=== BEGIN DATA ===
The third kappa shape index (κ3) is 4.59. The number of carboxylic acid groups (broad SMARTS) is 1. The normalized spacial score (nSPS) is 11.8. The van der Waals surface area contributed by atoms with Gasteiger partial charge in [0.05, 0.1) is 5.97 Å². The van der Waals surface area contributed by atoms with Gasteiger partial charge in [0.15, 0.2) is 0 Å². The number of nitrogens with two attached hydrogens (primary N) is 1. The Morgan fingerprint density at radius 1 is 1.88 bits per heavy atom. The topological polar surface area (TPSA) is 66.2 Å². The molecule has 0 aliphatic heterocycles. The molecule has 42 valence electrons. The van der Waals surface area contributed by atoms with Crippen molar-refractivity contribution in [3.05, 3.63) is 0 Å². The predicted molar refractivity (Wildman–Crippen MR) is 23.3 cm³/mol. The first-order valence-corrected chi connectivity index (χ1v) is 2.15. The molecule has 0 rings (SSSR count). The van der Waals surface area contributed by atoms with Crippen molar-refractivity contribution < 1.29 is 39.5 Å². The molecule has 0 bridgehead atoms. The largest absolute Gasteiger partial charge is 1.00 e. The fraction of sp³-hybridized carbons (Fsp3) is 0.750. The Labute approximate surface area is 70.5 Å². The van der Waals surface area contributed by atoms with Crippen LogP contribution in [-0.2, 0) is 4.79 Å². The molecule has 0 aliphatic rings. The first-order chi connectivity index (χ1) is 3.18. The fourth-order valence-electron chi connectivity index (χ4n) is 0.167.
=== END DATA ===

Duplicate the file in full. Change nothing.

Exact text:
The third kappa shape index (κ3) is 4.59. The number of carboxylic acid groups (broad SMARTS) is 1. The normalized spacial score (nSPS) is 11.8. The van der Waals surface area contributed by atoms with Gasteiger partial charge in [0.05, 0.1) is 5.97 Å². The van der Waals surface area contributed by atoms with Gasteiger partial charge in [0.15, 0.2) is 0 Å². The number of nitrogens with two attached hydrogens (primary N) is 1. The Morgan fingerprint density at radius 1 is 1.88 bits per heavy atom. The topological polar surface area (TPSA) is 66.2 Å². The molecule has 0 aliphatic heterocycles. The molecule has 42 valence electrons. The van der Waals surface area contributed by atoms with Crippen molar-refractivity contribution in [3.05, 3.63) is 0 Å². The predicted molar refractivity (Wildman–Crippen MR) is 23.3 cm³/mol. The first-order valence-corrected chi connectivity index (χ1v) is 2.15. The molecule has 0 rings (SSSR count). The van der Waals surface area contributed by atoms with Crippen molar-refractivity contribution < 1.29 is 39.5 Å². The molecule has 0 bridgehead atoms. The largest absolute Gasteiger partial charge is 1.00 e. The fraction of sp³-hybridized carbons (Fsp3) is 0.750. The Labute approximate surface area is 70.5 Å². The van der Waals surface area contributed by atoms with Crippen LogP contribution in [-0.2, 0) is 4.79 Å². The molecule has 0 aliphatic rings. The first-order chi connectivity index (χ1) is 3.18. The fourth-order valence-electron chi connectivity index (χ4n) is 0.167.